Forms of Pay for State Employees

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A report from the Office of Legislative Management supports The Sunday Republican's investigation of overpaid state employees, and letters from the Office of Policy and Management direct commissioners to cease practices that overpaid some employees by hundreds of thousands of dollars a year.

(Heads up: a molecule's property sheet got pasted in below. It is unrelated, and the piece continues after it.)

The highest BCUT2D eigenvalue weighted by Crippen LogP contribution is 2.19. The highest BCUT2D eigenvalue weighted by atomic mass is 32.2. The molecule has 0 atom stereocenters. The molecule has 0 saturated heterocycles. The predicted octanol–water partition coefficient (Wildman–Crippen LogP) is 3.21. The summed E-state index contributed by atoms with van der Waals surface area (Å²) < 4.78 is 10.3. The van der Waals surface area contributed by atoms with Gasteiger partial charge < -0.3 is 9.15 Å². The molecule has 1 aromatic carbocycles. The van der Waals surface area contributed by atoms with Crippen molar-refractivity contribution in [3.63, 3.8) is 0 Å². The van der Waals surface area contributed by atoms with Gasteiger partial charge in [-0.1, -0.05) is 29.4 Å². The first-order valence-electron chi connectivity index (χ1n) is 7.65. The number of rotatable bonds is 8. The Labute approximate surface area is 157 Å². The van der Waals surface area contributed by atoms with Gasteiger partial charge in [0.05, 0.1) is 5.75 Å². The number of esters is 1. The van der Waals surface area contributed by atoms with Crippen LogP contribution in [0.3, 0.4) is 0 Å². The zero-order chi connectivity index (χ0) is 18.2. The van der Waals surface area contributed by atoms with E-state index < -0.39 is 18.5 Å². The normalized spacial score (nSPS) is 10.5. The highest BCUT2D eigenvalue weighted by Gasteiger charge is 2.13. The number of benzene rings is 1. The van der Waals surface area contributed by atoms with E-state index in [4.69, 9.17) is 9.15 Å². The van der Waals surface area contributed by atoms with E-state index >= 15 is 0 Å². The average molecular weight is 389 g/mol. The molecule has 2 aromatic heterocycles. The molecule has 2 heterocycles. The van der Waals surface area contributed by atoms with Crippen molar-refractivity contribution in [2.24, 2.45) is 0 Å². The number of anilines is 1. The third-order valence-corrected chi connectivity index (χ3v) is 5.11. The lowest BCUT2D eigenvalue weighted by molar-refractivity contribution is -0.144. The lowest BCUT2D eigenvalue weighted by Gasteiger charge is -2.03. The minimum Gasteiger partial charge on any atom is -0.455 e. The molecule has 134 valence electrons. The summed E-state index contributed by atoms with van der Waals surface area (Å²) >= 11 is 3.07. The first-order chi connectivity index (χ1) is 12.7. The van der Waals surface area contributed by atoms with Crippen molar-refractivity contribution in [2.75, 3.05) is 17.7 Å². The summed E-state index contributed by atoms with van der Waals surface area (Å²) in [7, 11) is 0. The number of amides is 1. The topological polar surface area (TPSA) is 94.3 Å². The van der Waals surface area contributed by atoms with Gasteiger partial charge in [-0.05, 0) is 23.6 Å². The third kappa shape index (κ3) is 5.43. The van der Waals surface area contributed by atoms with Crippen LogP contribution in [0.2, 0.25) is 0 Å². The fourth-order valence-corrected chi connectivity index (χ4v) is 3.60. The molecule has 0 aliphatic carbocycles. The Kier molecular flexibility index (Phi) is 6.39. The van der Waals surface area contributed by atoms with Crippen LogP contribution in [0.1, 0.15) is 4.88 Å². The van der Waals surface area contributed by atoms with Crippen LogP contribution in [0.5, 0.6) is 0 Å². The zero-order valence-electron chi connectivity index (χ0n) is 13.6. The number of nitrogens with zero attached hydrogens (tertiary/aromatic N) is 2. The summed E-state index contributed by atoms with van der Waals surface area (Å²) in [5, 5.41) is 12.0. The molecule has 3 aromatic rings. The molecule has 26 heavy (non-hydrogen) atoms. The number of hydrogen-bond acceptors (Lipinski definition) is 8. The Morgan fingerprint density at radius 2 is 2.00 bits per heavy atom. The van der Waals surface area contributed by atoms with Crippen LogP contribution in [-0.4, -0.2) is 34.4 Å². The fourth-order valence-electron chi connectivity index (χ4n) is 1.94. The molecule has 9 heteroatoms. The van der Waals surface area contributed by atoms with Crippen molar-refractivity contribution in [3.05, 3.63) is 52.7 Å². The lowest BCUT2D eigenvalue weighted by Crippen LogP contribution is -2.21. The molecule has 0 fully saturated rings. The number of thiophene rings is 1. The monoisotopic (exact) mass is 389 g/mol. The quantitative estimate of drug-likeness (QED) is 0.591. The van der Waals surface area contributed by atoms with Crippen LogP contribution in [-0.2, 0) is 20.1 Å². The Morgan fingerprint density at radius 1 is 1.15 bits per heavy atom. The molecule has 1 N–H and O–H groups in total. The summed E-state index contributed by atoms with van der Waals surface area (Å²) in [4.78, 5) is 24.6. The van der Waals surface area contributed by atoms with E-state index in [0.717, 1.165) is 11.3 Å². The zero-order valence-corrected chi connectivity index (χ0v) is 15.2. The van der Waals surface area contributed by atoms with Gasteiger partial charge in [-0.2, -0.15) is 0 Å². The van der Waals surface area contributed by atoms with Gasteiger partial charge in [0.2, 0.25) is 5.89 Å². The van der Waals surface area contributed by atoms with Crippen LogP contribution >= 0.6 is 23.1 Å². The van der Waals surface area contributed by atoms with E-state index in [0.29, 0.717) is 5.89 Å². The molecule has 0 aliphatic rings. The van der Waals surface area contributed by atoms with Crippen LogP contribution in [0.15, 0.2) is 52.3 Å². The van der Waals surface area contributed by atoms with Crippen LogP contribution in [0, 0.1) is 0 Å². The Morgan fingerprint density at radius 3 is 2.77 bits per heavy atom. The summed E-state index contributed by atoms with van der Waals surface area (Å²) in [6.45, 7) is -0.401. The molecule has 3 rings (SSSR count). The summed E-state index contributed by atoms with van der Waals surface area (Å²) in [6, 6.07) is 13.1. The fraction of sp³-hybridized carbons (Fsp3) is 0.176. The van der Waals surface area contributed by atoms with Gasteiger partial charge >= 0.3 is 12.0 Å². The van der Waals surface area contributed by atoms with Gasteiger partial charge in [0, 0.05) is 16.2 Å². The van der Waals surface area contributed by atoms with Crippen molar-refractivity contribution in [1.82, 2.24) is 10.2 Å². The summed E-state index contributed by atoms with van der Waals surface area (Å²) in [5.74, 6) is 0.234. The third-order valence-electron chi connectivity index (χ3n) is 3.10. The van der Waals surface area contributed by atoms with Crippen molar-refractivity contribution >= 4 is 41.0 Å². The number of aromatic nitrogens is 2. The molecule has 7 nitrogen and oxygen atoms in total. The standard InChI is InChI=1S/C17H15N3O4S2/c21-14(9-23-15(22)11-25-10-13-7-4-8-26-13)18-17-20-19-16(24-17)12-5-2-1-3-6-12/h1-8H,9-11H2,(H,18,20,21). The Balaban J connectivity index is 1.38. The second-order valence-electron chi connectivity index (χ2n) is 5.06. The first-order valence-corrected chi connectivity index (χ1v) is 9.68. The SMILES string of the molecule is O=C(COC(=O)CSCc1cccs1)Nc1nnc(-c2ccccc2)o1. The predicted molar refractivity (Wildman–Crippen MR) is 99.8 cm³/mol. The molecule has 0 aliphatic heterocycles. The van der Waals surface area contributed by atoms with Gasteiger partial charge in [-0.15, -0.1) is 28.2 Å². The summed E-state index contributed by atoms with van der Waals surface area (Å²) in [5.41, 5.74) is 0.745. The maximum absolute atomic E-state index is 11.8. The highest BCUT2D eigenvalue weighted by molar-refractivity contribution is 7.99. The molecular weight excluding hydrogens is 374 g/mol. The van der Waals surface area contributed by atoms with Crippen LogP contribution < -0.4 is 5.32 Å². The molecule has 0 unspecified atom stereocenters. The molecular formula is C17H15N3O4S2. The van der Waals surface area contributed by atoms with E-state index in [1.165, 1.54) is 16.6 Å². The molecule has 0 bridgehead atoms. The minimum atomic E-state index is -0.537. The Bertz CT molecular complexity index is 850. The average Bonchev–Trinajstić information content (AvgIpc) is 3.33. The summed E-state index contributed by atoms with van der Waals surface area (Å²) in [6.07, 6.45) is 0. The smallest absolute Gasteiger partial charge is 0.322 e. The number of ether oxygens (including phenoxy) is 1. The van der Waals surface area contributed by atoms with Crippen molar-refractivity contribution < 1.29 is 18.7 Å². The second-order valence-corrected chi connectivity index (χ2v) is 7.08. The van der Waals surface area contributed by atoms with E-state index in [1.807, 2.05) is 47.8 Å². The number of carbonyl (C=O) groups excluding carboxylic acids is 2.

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    OLR RESEARCH REPORT Sandra Norman-Eady, DirectorPhone (860) 240-8400FAX (860) 240-8881http://www.cga.ct.gov/olrRoom 5300Legislative Office BuildingHartford, CT 06106-1591Olr@cga.ct.gov Connecticut General Assembly Office of Legislative Research   June 16, 2010 2010-R-0258 REGULAR PAY AND OTHER FORMS OF PAY FOR STATE EMPLOYEES By: John Moran, Principal AnalystYou asked how certain state employees can earn thousands of dollarsin pay above their regular pay as reported in a recent newspaper article. SUMMARY  T  he article “Top 50 Base Pay v. Actual Pay,” Waterbury Republican American, May 9, 2010, correctly showed 50 state employees who in2009 received significantly more in additional forms of pay than inregular pay. More than 25 received over $100,000 in additional pay,including two who received over $200,000.  The state Comptroller’s Office confirm ed the pay figures for theseemployees. The three largest factors in additional compensation are (1)on-call, off-site pay; (2) on-call, on-site pay; and (3) overtime.In March, the Office of Policy and Management (OPM) and theDepartment of Administrative Services (DAS) informed several stateagencies that it is improper to pay managers and, in most instances,physicians what is called on-call, off-site pay. The agencies were orderedto stop this pay for all managers and, except in certain limited situationsthat require explicit approval, physicians.    June 16, 2010   Page 2 of 10 2010-R-0258 As for both on-call, on-site and overtime pay, these types of compensation are provided for in union contracts that apply to stateresidential facilities that must be staffed 24 hours a day (union contractsonly apply to non-managerial employees). Overtime rose considerably atsome facilities following the state 2009 retirement incentive plan that leftstaff openings. OFF-SITE ON-CALL AND ON-SITE ON-CALL PAY In more than 15 of the cases cited, employees received significantadditional compensation in the form of on-call pay. This is broken intotwo groups: off-site and on-site.Off-site, on-call pay means the employee, usually a physician orpsychiatrist is not at the work site but is available by phone forconsultation if a problem arises with a patient or, in the case of theDepartment of Correction (DOC), a prisoner. On-site, on-call means thephysician or psychiatrist is at the worksite, for example a Department of Mental Health and Addiction Services (DMHAS) residential facility, andstays overnight, sleeps at the facility, and is available to respondimmediately for any overnight emergency. While the employee is at thesite, the person may have considerable down time, so they are not paidthe same as they would during their regular working hours. Memoranda Ordering Agencies to Cease Off-Site, On-Call Pay  In March 2010, OPM and DAS sent memoranda to DOC, theDepartment of Children and Families (DCF), and DMHAS ordering themto stop making any further on-call pay to physicians or psychiatrists whoare managers.In 2009, the DOC clinical director received over $250,000 in off-site,on-call pay on top of his regular annual pay of approximately $150,000. The memo to the DOC commissioner reads, in part: “Being on -call (off- site) is part of every manager’s job and managers are expected to work the number of hoursnecessary to get the job done. Just as managers are not toreceive compensatory time when working from home, theyare also not eligible to receive pay (or compensatory time)for on-call duty when off- site.”      June 16, 2010   Page 3 of 10 2010-R-0258  The letter to DOC noted that in 1988 DAS appr oved DOC’s request to make off-site, on-call payments. It also ordered the authorizationsuspended as of April 9, 2010 and stated any future approval will belimited to on-call duty that is performed on-site. (The three OPM-DASmemos are provided at the end of this report as attachments.) The letter to DCF indicated there were two DAS orders that providedguidelines for limited situations when managerial staff can be approvedfor a on call pay by DAS. The letter states that under one order, DCFpaid on-call pay but never obtained DAS approval (this order has sincebeen revised). Under the other order, OPM and DAS indicated too manymanagers were given off-site, on- call pay so the order was rescinded. “As such all on-call payments to non-physician managers must be discontinued immediately,” it said.  Furthermore, the letter stated there is an exception regarding off-site,on-call pay when a physician from one facility covers for a physician atanother facility. Physicians under a union contract can receive off-site,on-call pay only when there is no union physician available (usually dueto illness or vacations) who is assigned to a facility and a physician fromanother facility is needed to temporarily cover. The letter noted that DASonly approves such arrangements when needed and “must not bestructured as an ongoing part of your coverage . . .”   The DMHAS letter cited the agency for not obtaining approval underthe DAS guidelines for on-call pay for managerial staff. As with DCF,DMHAS was ordered to stop making these payments until they wereapproved by DAS.As with DCF, the letter noted the temporary coverage exception thatallows a union physician from another facility to receive off-site, on-callpay when there is no union physician available to cover on-site at thatfacility. Union Contract Provisions for On-Site, On-Call Pay  A number of psychiatrists and physicians at DCF and DMHAS alsoreceived on-site, on-call pay, many well above $100,000 for the year. Thispay is provided for under the Professional Health Care Employees (P-1)and Paraprofessional Health Care Employees (NP-6) Contract, NewEngland Health Care Employees Union, District 1199( www.ct.gov/opm/lib/opm/olr/contracts/1199contract2009_2012.pdf ).    June 16, 2010   Page 4 of 10 2010-R-0258  The contract calls for on-site, on-call pay at $80 an hour withestablished shifts. For example, the overnight shift is 16 hours, from4:30 p.m. to 8:30 a.m. and pays $1,280.According to the contract: “Due to the hours and circumstances of these assignments, the psychiatrist and/or physician may have considerable “downtime.” The assignment is not equal to a regular shift of  normal work with a full compliment of duties and functions oneac h shift.”  DMHAS indicated that this on-site night duty provides coverage at in-patient facilities for the hours that a regular doctor is not assigned. Theagency always seeks volunteers to handle this overnight or weekend dutyand the physicians who appeared on the list in the newspaper were those who volunteered more regularly than others. The agency noted that if those individuals did not volunteer, other members of the same union would have filled those duties and been paid accordingly. OVERTIME On the list of 50 employees, 22 were DMHAS employees whoincreased their earnings through overtime and most of the shifts worked were voluntary overtime. Voluntary overtime means the employee choseto come in for an extra shift or to stay on at the end of a shift. In manystate in-patient facilities run by DCF or DMHAS, the agency mustprovide 24-hour care. The workers involved were nurses, LPNs, andmental health assistants.Overtime increased considerably at some facilities following the state2009 retirement incentive plan that left many staff openings. At the same time, DMHAS has been preparing to close Cedarcrest Hospital’s psychiatric wing, Cedar Ridge. Under union contracts, the employees who lose their jobs at Cedar Ridge will be transferred to other DMHASpositions. To keep positions open for these employees and avoid “bumping” of less senior employees by more senior employees, DMHASdid not immediately fill the open positions created by the retirementincentive program. This led to increased overtime for some employees.Furthermore, DMHAS notes that the vast majority of the overtime worked was voluntary. If those staff did not volunteer and the shifts hadto be covered, then mandatory overtime would be used which paysdouble time (rather than time and a half for voluntary overtime).